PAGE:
How to Become a High School Math Teacher in Illinois

Learn about the expectations for high school math teachers in the state of Illinois, including testing requirements, educational requirements, and the licensure process.

As of 2013, the Illinois State Board of Education shifted from the teacher certification to a licensure process. Here, you can learn about the steps to becoming a licensed math educator in Illinois, the degree program and tests that you need to take as well as the study guide you can use for your preparation.

Illinois Teacher Salary Information and Requirements

Average Salary for Teachers in Illinois (2016)* $70,130 (Secondary School)
Required Degree Bachelor's degree
Degree Field Math Education
Testing Requirements Test of basic skills such as TAP; edTPA; ILTS math subject tests

Source: *U.S. Bureau of Labor Statistics

Step 1: Graduate with a Bachelor's Degree

All prospective high school math teachers in Illinois will need to graduate from an accredited, approved teacher preparation program with a bachelor's in math education. There are many programs available, and while they may vary slightly in course content, most will require classes like algebra, calculus, teaching high school mathematics, and technology in the classroom. All teacher preparation programs will require a student teaching portion, usually toward the end of a student's time in school. Illinois requires four specific categories of courses, which are cross-categorical special education methods, reading methods, reading in the content area, and English as a second language/bilingual methods. Students need to be sure that the content of their preparation programs follows the guidelines. Complete details can be found on the Department of Education's website.

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Step 2: Finish All Required Testing

Once the teacher preparation program is complete, students will need to take all required testing. The first required test is called the Test of Academic Proficiency (TAP). It costs $113 and can be taken through the Illinois Licensure Testing System (ILTS). It is made up of 60 reading comprehension multiple-choice questions, 60 language arts multiple-choice questions, 50 mathematics multiple-choice questions, and one writing constructed response. Each subject is considered a subtest, and students must score at least 240 on each subtest. However, students can fulfill this testing requirement with a composite ACT score of 22 with a writing score of 6, or an SAT composite score of 1110 with a minimum of a 26 on writing and language.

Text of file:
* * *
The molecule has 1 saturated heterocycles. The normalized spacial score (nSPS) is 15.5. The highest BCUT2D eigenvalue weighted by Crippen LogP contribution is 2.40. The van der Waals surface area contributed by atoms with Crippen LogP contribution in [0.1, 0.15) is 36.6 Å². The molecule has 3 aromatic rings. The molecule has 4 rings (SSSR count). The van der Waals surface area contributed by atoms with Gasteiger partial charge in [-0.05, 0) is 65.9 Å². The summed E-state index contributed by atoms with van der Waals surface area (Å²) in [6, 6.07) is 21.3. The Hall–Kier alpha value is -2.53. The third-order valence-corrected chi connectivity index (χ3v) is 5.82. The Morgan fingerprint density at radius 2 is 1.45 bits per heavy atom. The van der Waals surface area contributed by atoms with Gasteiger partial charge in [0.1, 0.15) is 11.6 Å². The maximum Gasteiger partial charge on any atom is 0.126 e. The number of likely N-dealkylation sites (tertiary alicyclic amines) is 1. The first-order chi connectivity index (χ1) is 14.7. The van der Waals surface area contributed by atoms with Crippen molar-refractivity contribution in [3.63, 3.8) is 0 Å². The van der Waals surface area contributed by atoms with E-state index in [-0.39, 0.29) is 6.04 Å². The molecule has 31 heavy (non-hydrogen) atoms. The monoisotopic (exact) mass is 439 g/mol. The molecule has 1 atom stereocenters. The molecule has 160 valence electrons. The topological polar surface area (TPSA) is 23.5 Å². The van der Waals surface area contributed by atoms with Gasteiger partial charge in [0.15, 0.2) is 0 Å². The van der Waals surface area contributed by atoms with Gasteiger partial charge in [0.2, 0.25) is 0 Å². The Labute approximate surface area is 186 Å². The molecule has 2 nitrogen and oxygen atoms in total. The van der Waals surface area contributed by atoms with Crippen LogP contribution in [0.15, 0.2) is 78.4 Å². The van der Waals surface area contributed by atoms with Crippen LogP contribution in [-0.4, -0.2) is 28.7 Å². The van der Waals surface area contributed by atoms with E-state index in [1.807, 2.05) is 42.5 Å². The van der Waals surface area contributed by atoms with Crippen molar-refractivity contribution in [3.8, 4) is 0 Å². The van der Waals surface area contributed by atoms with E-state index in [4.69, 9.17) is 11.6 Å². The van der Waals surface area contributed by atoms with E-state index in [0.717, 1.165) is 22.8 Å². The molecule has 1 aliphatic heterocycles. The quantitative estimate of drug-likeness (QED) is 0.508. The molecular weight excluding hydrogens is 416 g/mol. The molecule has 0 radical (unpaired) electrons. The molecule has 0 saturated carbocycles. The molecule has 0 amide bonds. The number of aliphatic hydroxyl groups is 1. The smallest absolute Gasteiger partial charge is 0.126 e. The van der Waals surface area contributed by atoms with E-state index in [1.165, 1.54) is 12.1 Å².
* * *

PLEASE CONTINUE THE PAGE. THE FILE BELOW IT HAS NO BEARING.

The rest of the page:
Students will also need to take the edTPA, which is often completed as part of the teacher preparation program. This test costs $300 and evaluates students on their planning, instruction, and assessment skills which will be necessary for the classroom. Finally, students will take the Mathematics ILTS content exam. This test is made up of 125 multiple-choice questions, and students must score at least 240. The exam costs $122 and students need to bring their own graphing calculator.

Step 3: Complete the Licensure Application

After passing the required exams, students are ready to begin the Licensure Application for the state of Illinois. First, students will fill out form 80-02: State Approved Program and Completion Standards Verification to prove that they covered the four categories of classes in the bachelor's degree program (cross-categorical special education methods, reading methods, reading in the content area, and English as a second language/bilingual methods). They will also need to provide proof of the bachelor's degree, student teaching, and licensure tests in order to apply for licensure. Once all of these steps are complete, students will be licensed as secondary math teachers.

Testing Resources for Future Illinois Teachers

There are many resources available for future math teachers in Illinois. Check out the study guide below to prepare for the testing requirements.

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